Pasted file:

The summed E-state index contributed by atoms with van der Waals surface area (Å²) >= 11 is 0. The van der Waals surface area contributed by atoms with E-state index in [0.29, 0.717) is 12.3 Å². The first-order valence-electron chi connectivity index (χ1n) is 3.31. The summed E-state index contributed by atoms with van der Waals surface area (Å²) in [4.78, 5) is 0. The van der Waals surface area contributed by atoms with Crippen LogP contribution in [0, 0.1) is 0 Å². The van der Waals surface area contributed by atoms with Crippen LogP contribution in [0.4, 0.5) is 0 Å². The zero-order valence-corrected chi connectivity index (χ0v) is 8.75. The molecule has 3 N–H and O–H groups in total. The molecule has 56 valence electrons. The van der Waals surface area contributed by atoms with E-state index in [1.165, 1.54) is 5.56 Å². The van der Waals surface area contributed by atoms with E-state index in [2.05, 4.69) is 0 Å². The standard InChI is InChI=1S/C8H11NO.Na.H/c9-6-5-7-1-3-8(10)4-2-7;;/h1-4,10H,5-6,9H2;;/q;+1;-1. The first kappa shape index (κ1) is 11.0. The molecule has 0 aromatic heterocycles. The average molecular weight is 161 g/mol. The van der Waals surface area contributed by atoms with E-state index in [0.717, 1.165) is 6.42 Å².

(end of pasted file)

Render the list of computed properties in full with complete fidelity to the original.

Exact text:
The summed E-state index contributed by atoms with van der Waals surface area (Å²) >= 11 is 0. The van der Waals surface area contributed by atoms with E-state index in [0.29, 0.717) is 12.3 Å². The first-order valence-electron chi connectivity index (χ1n) is 3.31. The summed E-state index contributed by atoms with van der Waals surface area (Å²) in [4.78, 5) is 0. The van der Waals surface area contributed by atoms with Crippen LogP contribution in [0, 0.1) is 0 Å². The van der Waals surface area contributed by atoms with Crippen LogP contribution in [0.4, 0.5) is 0 Å². The zero-order valence-corrected chi connectivity index (χ0v) is 8.75. The molecule has 3 N–H and O–H groups in total. The molecule has 56 valence electrons. The van der Waals surface area contributed by atoms with E-state index in [1.165, 1.54) is 5.56 Å². The van der Waals surface area contributed by atoms with E-state index in [2.05, 4.69) is 0 Å². The standard InChI is InChI=1S/C8H11NO.Na.H/c9-6-5-7-1-3-8(10)4-2-7;;/h1-4,10H,5-6,9H2;;/q;+1;-1. The first kappa shape index (κ1) is 11.0. The molecule has 0 aromatic heterocycles. The average molecular weight is 161 g/mol. The van der Waals surface area contributed by atoms with E-state index in [0.717, 1.165) is 6.42 Å².